When Arthur and My Little Pony Turn Bad
It’s a kind of virtual hostage-taking. A new culture war tactic has emerged recently, in children’s programming, of all places. Parents are being forced to make difficult choices — or, rather, to make a choice which, while obvious, is going to be hard.
Recently the upbeat, socially-conscious Arthur, a PBS show whose anthropomorphic animal characters have misadventures and learn life lessons, announced to great fanfare that the wise, kind schoolteacher, Mr. Ratburn, was going to marry his gay lover in a very special episode of the show. (His lover was also inter-species, though that wasn’t as emphasized).
My Little Ponies has followed suit. The show introduced a pair of “married” gay ponies.
Other shows and feature films, including ones with established characters your kids likely know and love, are sure to join in, coercing little children everywhere to acknowledge a consensus of approval. You’ve got to be ready to respond.
Yes, kids’ programming has always pushed assorted agendas. They could be innocuous or even positive ones, such as those I used to see in PBS’s Arthur decades ago, when my youngsters would watch it. Or they could be commercial ones: My Little Pony might as well have been called Transformers, But For Girls, a half-hour toy commercial, interrupted at intervals by toy commercials.
However, the blatant “subvert traditional values” tactic is a new and more ruthless level of manipulation. The parent isn’t just pressured indirectly to buy the toys. Instead, parents must choose between moral beliefs and beloved characters. “Put down your values,” the kidnappers demand, “or your kid can never see his imaginary friends again.”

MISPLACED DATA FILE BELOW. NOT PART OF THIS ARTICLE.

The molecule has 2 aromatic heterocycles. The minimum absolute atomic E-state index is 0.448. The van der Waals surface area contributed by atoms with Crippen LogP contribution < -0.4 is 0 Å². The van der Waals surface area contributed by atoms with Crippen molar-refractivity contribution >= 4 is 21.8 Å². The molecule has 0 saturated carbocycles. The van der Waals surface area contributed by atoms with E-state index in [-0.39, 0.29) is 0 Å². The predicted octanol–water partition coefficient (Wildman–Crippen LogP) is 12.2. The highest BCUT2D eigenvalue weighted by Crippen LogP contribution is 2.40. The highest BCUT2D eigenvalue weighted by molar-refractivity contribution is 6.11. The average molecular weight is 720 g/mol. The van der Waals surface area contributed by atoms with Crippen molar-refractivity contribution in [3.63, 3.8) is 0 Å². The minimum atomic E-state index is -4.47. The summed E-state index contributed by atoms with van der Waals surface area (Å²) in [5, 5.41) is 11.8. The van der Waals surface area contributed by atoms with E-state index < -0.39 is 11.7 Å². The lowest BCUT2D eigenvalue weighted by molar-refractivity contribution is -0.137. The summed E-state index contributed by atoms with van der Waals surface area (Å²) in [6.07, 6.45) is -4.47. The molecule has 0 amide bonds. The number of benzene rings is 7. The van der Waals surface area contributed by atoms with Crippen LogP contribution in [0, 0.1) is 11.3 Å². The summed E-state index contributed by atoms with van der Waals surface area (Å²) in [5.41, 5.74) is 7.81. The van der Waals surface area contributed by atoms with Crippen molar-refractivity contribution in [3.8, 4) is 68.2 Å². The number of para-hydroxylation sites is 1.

Parents are in an uncomfortable spot when charming children’s characters become ventriloquists’ dummies for the opposition. Who wants to disappoint small children? “Mommy, why can’t I watch the ponies anymore?!” “Daddy, I love Arthur!”
These beloved shows have taken your children hostage. What should you do? Well, watching these shows with the youngsters, as discussion fodder, is certainly an option. However, you’re going to have to conclude the discussion with “So the writers here can’t be trusted.” And what good are charming characters you can’t trust?
A hostage rescue may not be possible.
And That’s Good
And perhaps that’s all to the good. These assorted critters — the neon ponies, the cuddlesome aardvark, and others — were corporate creations all along, with all that implies. They’re meant to sell corporate products — and corporate values. Stockholders and bureaucrats — and now gay activists — may have a stake in their commercial success, but you don’t.
Instead, sit down and read to your youngsters about classic characters they can love: characters like Mowgli, Mole, Bilbo, Rikki-tikki-tavi. Frodo and Aragorn. Lucy and Peter. Holmes and Watson. And when your children’s response to television or film adaptations of those characters is a critique of what the show got wrong, you’ll know you’re doing it right.